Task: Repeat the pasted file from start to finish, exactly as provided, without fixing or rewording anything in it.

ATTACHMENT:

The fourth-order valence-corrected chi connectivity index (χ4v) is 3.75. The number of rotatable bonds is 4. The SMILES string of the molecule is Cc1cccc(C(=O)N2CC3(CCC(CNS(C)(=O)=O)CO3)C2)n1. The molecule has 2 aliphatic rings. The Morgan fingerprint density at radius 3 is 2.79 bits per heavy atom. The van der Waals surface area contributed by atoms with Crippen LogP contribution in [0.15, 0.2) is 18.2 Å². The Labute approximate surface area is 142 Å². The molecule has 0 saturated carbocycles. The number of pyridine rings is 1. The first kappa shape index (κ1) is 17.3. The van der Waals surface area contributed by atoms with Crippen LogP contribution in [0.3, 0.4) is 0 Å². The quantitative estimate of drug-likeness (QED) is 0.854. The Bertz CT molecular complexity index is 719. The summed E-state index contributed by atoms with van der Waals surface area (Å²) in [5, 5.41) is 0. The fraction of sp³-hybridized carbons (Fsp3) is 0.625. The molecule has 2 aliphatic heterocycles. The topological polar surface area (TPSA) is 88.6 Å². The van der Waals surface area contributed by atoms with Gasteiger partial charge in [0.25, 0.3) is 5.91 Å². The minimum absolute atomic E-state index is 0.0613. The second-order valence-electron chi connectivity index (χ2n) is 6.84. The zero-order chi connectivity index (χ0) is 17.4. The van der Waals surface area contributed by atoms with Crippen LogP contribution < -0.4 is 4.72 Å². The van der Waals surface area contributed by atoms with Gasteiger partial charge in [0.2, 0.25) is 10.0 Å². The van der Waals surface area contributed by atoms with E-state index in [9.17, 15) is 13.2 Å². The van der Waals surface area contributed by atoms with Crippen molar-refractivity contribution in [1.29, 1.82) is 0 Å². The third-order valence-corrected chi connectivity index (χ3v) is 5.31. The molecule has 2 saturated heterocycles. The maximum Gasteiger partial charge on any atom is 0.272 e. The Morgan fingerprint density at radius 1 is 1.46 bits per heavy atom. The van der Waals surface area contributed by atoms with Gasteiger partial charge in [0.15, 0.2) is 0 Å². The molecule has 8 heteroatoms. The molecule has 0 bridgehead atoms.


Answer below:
The fourth-order valence-corrected chi connectivity index (χ4v) is 3.75. The number of rotatable bonds is 4. The SMILES string of the molecule is Cc1cccc(C(=O)N2CC3(CCC(CNS(C)(=O)=O)CO3)C2)n1. The molecule has 2 aliphatic rings. The Morgan fingerprint density at radius 3 is 2.79 bits per heavy atom. The van der Waals surface area contributed by atoms with Crippen LogP contribution in [0.15, 0.2) is 18.2 Å². The Labute approximate surface area is 142 Å². The molecule has 0 saturated carbocycles. The number of pyridine rings is 1. The first kappa shape index (κ1) is 17.3. The van der Waals surface area contributed by atoms with Crippen LogP contribution in [0.3, 0.4) is 0 Å². The quantitative estimate of drug-likeness (QED) is 0.854. The Bertz CT molecular complexity index is 719. The summed E-state index contributed by atoms with van der Waals surface area (Å²) in [5, 5.41) is 0. The fraction of sp³-hybridized carbons (Fsp3) is 0.625. The molecule has 2 aliphatic heterocycles. The topological polar surface area (TPSA) is 88.6 Å². The van der Waals surface area contributed by atoms with Gasteiger partial charge in [0.25, 0.3) is 5.91 Å². The minimum absolute atomic E-state index is 0.0613. The second-order valence-electron chi connectivity index (χ2n) is 6.84. The zero-order chi connectivity index (χ0) is 17.4. The van der Waals surface area contributed by atoms with Crippen LogP contribution < -0.4 is 4.72 Å². The van der Waals surface area contributed by atoms with Gasteiger partial charge in [0.2, 0.25) is 10.0 Å². The van der Waals surface area contributed by atoms with E-state index in [9.17, 15) is 13.2 Å². The van der Waals surface area contributed by atoms with Crippen molar-refractivity contribution in [1.29, 1.82) is 0 Å². The third-order valence-corrected chi connectivity index (χ3v) is 5.31. The molecule has 2 saturated heterocycles. The maximum Gasteiger partial charge on any atom is 0.272 e. The Morgan fingerprint density at radius 1 is 1.46 bits per heavy atom. The van der Waals surface area contributed by atoms with Gasteiger partial charge in [0.15, 0.2) is 0 Å². The molecule has 8 heteroatoms. The molecule has 0 bridgehead atoms.